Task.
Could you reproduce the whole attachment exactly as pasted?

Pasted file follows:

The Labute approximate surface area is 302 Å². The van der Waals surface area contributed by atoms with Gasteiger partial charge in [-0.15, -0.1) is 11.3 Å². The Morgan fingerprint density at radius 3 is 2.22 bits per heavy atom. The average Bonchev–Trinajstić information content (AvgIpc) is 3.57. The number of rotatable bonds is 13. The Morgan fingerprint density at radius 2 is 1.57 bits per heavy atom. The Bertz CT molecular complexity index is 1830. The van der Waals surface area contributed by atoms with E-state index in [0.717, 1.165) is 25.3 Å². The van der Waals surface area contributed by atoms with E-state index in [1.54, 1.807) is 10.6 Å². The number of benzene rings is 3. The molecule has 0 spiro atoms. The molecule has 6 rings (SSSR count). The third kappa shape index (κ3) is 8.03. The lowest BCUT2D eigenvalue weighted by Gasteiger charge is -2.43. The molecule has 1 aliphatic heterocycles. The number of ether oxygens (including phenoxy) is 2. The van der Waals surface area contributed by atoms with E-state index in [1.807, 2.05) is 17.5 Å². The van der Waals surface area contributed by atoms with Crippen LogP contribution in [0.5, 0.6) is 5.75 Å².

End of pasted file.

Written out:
The Labute approximate surface area is 302 Å². The van der Waals surface area contributed by atoms with Gasteiger partial charge in [-0.15, -0.1) is 11.3 Å². The Morgan fingerprint density at radius 3 is 2.22 bits per heavy atom. The average Bonchev–Trinajstić information content (AvgIpc) is 3.57. The number of rotatable bonds is 13. The Morgan fingerprint density at radius 2 is 1.57 bits per heavy atom. The Bertz CT molecular complexity index is 1830. The van der Waals surface area contributed by atoms with E-state index in [0.717, 1.165) is 25.3 Å². The van der Waals surface area contributed by atoms with E-state index in [1.54, 1.807) is 10.6 Å². The number of benzene rings is 3. The molecule has 0 spiro atoms. The molecule has 6 rings (SSSR count). The third kappa shape index (κ3) is 8.03. The lowest BCUT2D eigenvalue weighted by Gasteiger charge is -2.43. The molecule has 1 aliphatic heterocycles. The number of ether oxygens (including phenoxy) is 2. The van der Waals surface area contributed by atoms with E-state index in [1.807, 2.05) is 17.5 Å². The van der Waals surface area contributed by atoms with Crippen LogP contribution in [0.5, 0.6) is 5.75 Å².